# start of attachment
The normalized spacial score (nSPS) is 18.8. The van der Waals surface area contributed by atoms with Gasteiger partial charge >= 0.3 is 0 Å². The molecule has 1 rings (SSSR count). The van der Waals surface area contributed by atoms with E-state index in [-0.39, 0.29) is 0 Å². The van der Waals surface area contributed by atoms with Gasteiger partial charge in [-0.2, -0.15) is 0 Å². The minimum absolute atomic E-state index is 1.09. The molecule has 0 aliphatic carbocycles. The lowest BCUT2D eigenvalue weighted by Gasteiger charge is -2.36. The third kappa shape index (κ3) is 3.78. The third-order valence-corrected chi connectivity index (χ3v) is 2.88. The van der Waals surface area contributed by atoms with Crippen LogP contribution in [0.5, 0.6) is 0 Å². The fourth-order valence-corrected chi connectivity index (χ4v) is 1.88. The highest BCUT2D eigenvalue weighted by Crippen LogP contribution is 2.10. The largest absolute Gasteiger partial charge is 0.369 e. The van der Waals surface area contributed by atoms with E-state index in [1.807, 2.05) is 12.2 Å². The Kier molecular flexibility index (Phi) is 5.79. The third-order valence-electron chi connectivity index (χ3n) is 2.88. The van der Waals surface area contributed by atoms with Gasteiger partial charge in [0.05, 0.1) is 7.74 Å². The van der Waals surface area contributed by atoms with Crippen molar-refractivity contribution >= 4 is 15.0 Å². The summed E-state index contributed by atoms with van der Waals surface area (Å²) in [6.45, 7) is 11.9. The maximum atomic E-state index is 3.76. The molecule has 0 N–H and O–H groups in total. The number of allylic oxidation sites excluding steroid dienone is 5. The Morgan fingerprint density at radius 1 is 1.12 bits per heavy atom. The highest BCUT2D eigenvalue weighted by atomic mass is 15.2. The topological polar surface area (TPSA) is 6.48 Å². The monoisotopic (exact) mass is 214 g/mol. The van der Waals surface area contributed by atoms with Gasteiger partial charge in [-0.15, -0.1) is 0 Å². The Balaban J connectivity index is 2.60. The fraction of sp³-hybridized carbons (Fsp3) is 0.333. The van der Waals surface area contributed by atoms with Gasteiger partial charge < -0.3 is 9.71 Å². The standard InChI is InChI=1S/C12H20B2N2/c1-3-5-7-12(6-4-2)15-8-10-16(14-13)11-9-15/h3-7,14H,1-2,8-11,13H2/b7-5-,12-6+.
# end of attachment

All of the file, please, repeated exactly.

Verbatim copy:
The normalized spacial score (nSPS) is 18.8. The van der Waals surface area contributed by atoms with Gasteiger partial charge >= 0.3 is 0 Å². The molecule has 1 rings (SSSR count). The van der Waals surface area contributed by atoms with E-state index in [-0.39, 0.29) is 0 Å². The van der Waals surface area contributed by atoms with Gasteiger partial charge in [-0.2, -0.15) is 0 Å². The minimum absolute atomic E-state index is 1.09. The molecule has 0 aliphatic carbocycles. The lowest BCUT2D eigenvalue weighted by Gasteiger charge is -2.36. The third kappa shape index (κ3) is 3.78. The third-order valence-corrected chi connectivity index (χ3v) is 2.88. The van der Waals surface area contributed by atoms with Crippen LogP contribution in [0.5, 0.6) is 0 Å². The fourth-order valence-corrected chi connectivity index (χ4v) is 1.88. The highest BCUT2D eigenvalue weighted by Crippen LogP contribution is 2.10. The largest absolute Gasteiger partial charge is 0.369 e. The van der Waals surface area contributed by atoms with E-state index in [1.807, 2.05) is 12.2 Å². The Kier molecular flexibility index (Phi) is 5.79. The third-order valence-electron chi connectivity index (χ3n) is 2.88. The van der Waals surface area contributed by atoms with Gasteiger partial charge in [0.05, 0.1) is 7.74 Å². The van der Waals surface area contributed by atoms with Crippen molar-refractivity contribution >= 4 is 15.0 Å². The summed E-state index contributed by atoms with van der Waals surface area (Å²) in [6.45, 7) is 11.9. The maximum atomic E-state index is 3.76. The molecule has 0 N–H and O–H groups in total. The number of allylic oxidation sites excluding steroid dienone is 5. The Morgan fingerprint density at radius 1 is 1.12 bits per heavy atom. The highest BCUT2D eigenvalue weighted by atomic mass is 15.2. The topological polar surface area (TPSA) is 6.48 Å². The monoisotopic (exact) mass is 214 g/mol. The van der Waals surface area contributed by atoms with Gasteiger partial charge in [-0.15, -0.1) is 0 Å². The Balaban J connectivity index is 2.60. The fraction of sp³-hybridized carbons (Fsp3) is 0.333. The van der Waals surface area contributed by atoms with Gasteiger partial charge < -0.3 is 9.71 Å². The standard InChI is InChI=1S/C12H20B2N2/c1-3-5-7-12(6-4-2)15-8-10-16(14-13)11-9-15/h3-7,14H,1-2,8-11,13H2/b7-5-,12-6+.